Again, this welding position is used in order to allow the student the needed practice to
    discover how to adjust the voltage to wire feed ratio in order to operate the short arc
    transfer of the G.M.A.W. welding process. If the student can also understand how the
    electrode extension, gun angle, and rate of travel also plays a part in the overhead position
    he/she will have a much easier time when moving onto the plate operations.

31.) Square groove, open root, butt-fit in the overhead position. This weld-joint design is used
    in order to familiarize the welding student with another change to the parameters of
    voltage, wire feed rate, electrode extension, gun angle, and rate of travel in one order of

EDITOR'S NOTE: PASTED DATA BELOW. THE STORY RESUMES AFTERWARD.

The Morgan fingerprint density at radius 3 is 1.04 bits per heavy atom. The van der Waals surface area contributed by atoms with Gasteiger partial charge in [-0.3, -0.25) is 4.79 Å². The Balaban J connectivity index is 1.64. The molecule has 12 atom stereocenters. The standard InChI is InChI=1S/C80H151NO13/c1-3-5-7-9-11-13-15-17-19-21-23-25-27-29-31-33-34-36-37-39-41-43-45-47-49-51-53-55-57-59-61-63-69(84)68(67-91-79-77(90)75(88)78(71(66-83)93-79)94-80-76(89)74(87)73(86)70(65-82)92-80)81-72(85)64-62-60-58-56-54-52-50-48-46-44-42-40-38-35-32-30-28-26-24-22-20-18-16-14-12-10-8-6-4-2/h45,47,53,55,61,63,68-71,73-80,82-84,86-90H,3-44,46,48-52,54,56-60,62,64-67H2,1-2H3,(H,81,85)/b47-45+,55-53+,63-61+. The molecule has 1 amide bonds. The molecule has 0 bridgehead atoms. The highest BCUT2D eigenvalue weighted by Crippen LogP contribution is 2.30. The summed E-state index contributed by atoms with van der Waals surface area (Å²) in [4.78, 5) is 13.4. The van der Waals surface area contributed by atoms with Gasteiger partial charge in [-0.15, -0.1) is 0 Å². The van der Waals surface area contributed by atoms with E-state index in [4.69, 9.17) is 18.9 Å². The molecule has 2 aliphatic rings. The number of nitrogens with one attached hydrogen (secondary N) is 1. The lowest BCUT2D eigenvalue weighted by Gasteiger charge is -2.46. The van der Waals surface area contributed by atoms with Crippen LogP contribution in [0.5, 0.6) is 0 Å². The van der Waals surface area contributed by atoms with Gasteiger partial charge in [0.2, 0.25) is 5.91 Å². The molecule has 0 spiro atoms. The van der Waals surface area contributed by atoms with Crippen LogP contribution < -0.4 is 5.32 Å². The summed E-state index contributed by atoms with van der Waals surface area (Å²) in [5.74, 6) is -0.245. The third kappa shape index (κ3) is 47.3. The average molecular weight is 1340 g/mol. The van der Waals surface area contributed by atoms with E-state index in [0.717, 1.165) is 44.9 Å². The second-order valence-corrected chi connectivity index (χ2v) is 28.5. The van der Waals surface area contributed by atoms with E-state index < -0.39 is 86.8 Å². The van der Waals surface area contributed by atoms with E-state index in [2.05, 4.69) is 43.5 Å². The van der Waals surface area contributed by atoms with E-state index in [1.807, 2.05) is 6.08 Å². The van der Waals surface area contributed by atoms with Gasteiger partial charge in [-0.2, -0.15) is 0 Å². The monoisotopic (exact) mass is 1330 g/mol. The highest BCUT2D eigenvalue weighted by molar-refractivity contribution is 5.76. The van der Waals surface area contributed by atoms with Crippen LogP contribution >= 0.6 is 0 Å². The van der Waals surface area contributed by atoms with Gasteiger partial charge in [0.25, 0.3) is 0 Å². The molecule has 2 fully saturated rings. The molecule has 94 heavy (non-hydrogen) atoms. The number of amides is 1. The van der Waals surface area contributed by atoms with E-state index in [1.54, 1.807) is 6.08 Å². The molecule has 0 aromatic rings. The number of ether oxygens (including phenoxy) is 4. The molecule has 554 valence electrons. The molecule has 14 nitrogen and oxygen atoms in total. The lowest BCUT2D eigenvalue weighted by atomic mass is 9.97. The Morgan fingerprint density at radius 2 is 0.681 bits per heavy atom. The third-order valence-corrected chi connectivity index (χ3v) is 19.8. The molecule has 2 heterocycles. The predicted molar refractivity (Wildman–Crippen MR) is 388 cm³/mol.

operation. The welding student will weld this open root design with a minimum of flush or
    maximum of 1/8” push-through on the backside of this open root plate. There can be no
    discontinuities or flaws on either side of the plate that can be interpreted as defects
    according to the guidelines of the American Welding Societies visual inspection criteria.




                                              10
       32.) The next order of welding operations that the student will learn is the lap joint in the
           overhead position. This particular joint design will have at a maximum only ¼” of overlap
           for the top plate over the bottom plate. Understand that the joint design will be in the
           overhead position. Once again, the parameters of voltage, wire feed rate, and the rate of